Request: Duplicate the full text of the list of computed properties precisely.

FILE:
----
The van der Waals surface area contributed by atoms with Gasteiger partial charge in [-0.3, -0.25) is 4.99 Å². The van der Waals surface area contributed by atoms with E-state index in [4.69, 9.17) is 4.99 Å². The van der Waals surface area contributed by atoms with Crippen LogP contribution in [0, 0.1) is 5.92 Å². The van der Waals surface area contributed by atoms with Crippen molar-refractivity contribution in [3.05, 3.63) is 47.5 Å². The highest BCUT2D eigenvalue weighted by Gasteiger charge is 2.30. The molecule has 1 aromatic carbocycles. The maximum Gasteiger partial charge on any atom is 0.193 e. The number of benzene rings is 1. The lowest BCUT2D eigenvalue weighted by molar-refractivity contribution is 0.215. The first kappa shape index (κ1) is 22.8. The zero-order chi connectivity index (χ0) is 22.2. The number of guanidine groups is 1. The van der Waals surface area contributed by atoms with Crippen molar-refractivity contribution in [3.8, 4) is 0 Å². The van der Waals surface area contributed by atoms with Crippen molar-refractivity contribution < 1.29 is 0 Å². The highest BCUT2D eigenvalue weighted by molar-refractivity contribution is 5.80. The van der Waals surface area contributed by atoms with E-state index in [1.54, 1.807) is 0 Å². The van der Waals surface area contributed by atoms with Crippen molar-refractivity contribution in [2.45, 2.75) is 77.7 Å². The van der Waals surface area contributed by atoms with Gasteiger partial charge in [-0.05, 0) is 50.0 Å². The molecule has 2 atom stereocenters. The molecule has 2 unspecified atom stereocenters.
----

The van der Waals surface area contributed by atoms with Gasteiger partial charge in [-0.3, -0.25) is 4.99 Å². The van der Waals surface area contributed by atoms with E-state index in [4.69, 9.17) is 4.99 Å². The van der Waals surface area contributed by atoms with Crippen LogP contribution in [0, 0.1) is 5.92 Å². The van der Waals surface area contributed by atoms with Crippen molar-refractivity contribution in [3.05, 3.63) is 47.5 Å². The highest BCUT2D eigenvalue weighted by Gasteiger charge is 2.30. The molecule has 1 aromatic carbocycles. The maximum Gasteiger partial charge on any atom is 0.193 e. The number of benzene rings is 1. The lowest BCUT2D eigenvalue weighted by molar-refractivity contribution is 0.215. The first kappa shape index (κ1) is 22.8. The zero-order chi connectivity index (χ0) is 22.2. The number of guanidine groups is 1. The van der Waals surface area contributed by atoms with Crippen molar-refractivity contribution in [3.8, 4) is 0 Å². The van der Waals surface area contributed by atoms with Crippen molar-refractivity contribution < 1.29 is 0 Å². The highest BCUT2D eigenvalue weighted by molar-refractivity contribution is 5.80. The van der Waals surface area contributed by atoms with E-state index in [1.54, 1.807) is 0 Å². The van der Waals surface area contributed by atoms with Crippen molar-refractivity contribution in [2.45, 2.75) is 77.7 Å². The van der Waals surface area contributed by atoms with Gasteiger partial charge in [-0.05, 0) is 50.0 Å². The molecule has 2 atom stereocenters. The molecule has 2 unspecified atom stereocenters.